- BOTTOM LINE
An Okayish Thriller That Tries Too Hard to Impress
|Platform: Netflix||Genre: Thriller|
What Is the Story About?
Geum-hwa and her sister are twins born to conservative Korean parents. Geum-hwa’s leg is believed to have been chewed up by her twin sister during birth; the latter’s proclaimed as a devilish girl and is locked up inside a room all her life for the same reason. While their parents die in quick succession and the sisters stay with their dogmatic grandparents, the focus of the story shifts to Pastor Park. He’s a religious researcher popular for digging out deeper truths about cults and groups whose preachings and practices bear little connect. As part of his attempt to expose such a religious group called Deer Mount, Park gets to meet the cop, Captain Hwang. The latter is investigating the murder of a young girl, allegedly committed by a member of the group. How are their lives intertwined?
Lee Jung-Jae as Pastor Park is the best thing about Svaha. In an eccentric character with several shades of grey, the actor is suave and subtle at the need of the hour. The conviction in his performance helps the viewer buy his humanistic transformation. Within the role of a Christian trying to uncover the dark truth behind a religious group with Buddhist roots, the religion interplay could have been utilised with better effect.
Svaha: The Sixth Finger, like most Korean films, takes time to grow on you. The characters and the basis behind their doings are very hazy in the initial portions, they nearly doze you off before the film even takes off. It isn’t understandable if the film is actually celebrating religious cults or criticising them. The film does the latter but takes a long-winded path to convey its intent.
The filmmaker Jae-hyun Jang certainly has the knack of making things appear convoluted than what they actually are. In a way that helps the film because there’s always an element of intrigue leading to the next scene. The second hour is where truths unravel one after the other and the detailing with regard to the mythical setup miraculously begins to make sense. The frames reek of immense visual appeal with eerie texturing and the use of motifs, paintings, shadow-play shows the work of a craftsman at the helm. The director relies on his artistic flair to do the trick because there’s no major, startling revelation to be made by the end of the film. The Christmas-backdrop leading to the climax is also a poetic one, signifying the victory of dharma over evil.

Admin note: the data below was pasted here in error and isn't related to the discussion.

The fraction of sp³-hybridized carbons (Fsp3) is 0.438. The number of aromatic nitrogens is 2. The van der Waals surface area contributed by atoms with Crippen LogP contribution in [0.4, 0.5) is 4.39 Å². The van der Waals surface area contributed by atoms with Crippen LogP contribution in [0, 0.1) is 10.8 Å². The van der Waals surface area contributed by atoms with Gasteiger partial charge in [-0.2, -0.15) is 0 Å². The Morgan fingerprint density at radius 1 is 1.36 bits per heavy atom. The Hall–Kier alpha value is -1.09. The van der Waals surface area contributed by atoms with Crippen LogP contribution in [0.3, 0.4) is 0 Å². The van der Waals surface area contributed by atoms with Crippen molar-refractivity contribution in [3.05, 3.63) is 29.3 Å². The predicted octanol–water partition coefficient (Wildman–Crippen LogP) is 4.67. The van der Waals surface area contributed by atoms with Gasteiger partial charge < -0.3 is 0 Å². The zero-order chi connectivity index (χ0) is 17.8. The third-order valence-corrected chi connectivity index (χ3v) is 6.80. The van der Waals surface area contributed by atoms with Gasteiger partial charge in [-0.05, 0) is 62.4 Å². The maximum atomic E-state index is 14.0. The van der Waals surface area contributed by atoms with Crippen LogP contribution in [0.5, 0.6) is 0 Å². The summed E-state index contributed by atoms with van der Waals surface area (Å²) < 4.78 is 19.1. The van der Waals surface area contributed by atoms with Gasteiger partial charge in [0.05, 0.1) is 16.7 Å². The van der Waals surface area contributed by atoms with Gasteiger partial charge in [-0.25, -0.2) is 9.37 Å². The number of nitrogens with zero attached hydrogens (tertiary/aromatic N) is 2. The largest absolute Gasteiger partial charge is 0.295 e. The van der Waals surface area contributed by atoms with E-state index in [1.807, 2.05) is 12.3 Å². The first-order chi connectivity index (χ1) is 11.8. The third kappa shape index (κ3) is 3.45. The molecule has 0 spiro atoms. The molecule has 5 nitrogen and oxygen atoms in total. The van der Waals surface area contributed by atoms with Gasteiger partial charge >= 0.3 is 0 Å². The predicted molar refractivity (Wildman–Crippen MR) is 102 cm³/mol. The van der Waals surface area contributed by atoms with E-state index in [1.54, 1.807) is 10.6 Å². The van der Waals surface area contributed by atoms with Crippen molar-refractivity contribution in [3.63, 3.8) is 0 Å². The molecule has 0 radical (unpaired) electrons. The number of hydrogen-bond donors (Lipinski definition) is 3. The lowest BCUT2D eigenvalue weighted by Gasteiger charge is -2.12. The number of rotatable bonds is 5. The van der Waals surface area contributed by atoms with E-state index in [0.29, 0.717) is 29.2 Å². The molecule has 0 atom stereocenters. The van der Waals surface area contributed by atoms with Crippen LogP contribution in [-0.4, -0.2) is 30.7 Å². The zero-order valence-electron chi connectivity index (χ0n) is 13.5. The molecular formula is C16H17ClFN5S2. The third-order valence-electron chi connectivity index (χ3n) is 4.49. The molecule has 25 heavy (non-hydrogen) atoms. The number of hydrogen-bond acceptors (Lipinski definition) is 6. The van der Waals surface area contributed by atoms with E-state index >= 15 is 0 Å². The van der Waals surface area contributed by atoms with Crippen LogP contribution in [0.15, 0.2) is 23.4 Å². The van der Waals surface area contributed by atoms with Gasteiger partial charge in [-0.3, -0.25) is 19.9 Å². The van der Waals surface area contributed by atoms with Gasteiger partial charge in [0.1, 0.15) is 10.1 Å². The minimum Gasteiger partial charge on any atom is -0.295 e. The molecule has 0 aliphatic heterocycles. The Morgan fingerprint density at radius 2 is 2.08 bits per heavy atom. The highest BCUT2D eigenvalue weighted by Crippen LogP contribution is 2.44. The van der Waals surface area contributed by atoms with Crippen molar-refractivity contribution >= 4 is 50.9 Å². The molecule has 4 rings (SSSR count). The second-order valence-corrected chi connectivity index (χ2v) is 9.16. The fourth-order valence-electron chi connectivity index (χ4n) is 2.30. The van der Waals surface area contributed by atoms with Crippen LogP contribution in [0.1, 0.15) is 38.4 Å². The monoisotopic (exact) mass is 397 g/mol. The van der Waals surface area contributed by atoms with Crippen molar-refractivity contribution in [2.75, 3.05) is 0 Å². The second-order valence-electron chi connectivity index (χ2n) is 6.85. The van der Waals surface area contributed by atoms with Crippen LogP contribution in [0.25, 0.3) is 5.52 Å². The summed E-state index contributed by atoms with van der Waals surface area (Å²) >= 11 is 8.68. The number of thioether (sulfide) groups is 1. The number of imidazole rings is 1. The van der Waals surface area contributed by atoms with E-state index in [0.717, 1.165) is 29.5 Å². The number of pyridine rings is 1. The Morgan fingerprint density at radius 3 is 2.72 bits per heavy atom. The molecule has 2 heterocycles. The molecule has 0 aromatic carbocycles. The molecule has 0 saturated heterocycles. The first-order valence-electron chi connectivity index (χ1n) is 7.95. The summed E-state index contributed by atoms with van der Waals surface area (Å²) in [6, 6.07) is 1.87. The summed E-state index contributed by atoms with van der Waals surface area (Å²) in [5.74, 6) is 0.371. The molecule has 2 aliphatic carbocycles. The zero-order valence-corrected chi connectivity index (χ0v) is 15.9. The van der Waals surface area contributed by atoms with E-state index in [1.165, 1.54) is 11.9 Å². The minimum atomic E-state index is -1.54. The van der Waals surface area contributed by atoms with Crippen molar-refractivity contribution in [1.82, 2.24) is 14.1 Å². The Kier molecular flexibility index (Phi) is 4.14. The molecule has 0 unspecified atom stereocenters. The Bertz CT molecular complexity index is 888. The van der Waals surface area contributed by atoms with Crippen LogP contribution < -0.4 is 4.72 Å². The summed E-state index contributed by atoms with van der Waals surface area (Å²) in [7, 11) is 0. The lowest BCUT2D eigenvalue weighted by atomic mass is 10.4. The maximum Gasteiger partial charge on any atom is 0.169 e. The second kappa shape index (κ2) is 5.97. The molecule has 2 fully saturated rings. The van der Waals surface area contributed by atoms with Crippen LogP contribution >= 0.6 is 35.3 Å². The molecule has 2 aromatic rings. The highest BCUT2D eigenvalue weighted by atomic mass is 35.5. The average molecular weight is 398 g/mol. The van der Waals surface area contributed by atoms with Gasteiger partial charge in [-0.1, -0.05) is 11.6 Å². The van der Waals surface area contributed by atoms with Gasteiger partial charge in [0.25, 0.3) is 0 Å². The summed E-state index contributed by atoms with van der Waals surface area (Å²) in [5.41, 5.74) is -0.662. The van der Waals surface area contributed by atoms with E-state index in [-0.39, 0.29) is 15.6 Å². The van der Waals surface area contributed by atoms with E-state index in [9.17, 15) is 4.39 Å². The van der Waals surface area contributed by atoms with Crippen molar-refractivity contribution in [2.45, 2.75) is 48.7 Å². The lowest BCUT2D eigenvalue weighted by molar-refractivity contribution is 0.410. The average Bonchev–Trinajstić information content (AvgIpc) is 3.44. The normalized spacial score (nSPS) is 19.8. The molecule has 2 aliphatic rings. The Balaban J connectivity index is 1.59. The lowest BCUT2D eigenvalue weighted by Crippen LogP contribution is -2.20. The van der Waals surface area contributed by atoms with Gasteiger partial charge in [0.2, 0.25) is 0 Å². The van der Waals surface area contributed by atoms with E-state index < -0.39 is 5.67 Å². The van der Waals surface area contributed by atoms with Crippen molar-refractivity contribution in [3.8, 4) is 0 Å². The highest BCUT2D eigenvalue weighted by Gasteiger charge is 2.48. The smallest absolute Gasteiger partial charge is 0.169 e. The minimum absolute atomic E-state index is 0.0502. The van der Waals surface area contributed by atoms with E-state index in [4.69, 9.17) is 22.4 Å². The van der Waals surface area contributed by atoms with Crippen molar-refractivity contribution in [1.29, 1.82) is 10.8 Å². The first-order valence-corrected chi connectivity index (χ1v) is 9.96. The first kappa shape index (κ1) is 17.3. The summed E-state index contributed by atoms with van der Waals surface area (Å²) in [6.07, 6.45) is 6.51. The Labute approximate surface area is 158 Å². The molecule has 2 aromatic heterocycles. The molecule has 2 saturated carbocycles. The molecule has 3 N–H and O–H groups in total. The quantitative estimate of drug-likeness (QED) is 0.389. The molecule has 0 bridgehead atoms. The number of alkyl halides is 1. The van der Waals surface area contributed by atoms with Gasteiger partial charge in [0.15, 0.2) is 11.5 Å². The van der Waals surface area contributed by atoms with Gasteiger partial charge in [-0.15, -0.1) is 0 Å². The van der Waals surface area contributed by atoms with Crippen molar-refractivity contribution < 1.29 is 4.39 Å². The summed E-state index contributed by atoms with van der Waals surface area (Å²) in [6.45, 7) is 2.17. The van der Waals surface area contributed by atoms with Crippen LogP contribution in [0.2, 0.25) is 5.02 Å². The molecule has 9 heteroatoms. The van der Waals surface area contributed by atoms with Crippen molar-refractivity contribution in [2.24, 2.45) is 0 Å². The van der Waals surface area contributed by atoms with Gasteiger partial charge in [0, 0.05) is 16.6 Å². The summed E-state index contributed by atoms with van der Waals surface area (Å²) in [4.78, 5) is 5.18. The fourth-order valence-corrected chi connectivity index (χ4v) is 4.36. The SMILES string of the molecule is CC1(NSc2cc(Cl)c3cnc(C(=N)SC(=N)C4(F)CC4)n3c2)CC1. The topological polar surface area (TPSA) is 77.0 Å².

The intent of the film to expose the blind faith of followers of religious groups and calling for humanity over blind belief is certainly appreciable. But the ride is such a bumpy one. The major mistake that the filmmaker commits is to introduce a handful of characters and sub-plots and not knowing how to tie them up later. Park’s secretary, for instance, is a strange-yet-interesting character (she even calls Google as Dr Goo) that has no link to the protagonist’s pursuit. The religious history of the group told through several characters in the garb of a multi-layered narrative, is needlessly complicated.
The director, probably to showcase his passion for the subject, throws in a lot of references to mythology, salvation, spirituality and goes overboard with the interspersion of multiple genres. Though Svaha is mostly staged as a thriller, there are traces of drama and horror elements which despite their diversified appeal don’t integrate with the story. There are too many prolonged, pointless conversations to build the mood for the narrative. The muddled screenplay doesn’t help the film create the impact it desires to.
Lee Jae-in plays one among the twin-sisters and is only asked to come up with a plain-faced fearful act that doesn’t register much impact. The writing deserves a part of the blame here too. The lady playing Pastor Park’s secretary has a brief role but impresses as long as it lasts. Park Jung-Min gets a complex role and yet delivers a strictly okayish performance where he appears to be in his own shell. There’s more to express than say in his role and the actor isn’t quite up to his job.
Music and Other Departments?
Composer Kim Tae-Seong keeps things low-key and understated and uses a metal-like undertone to the background score that enhances the impact of the film’s thumping moments. Cinematographer Kim Tae-soo, the art director and the director work as a well-knit unit, complementing each other and taking the vision of the story forward. The editor should have been brutal in tying up the several loose ends of the movie, more clarity with the sequencing and coherence would have ensured them a winning product (which isn’t quite the case now).
Lee Jung Jae’s performance
Artistic touches to the storytelling
Unnecessarily convoluted at times
Too many diversions with the genres
Will You Recommend It?
Yes, with Reservations and Lots of Patience
Svaha Review by Srivathsan Nadadhur
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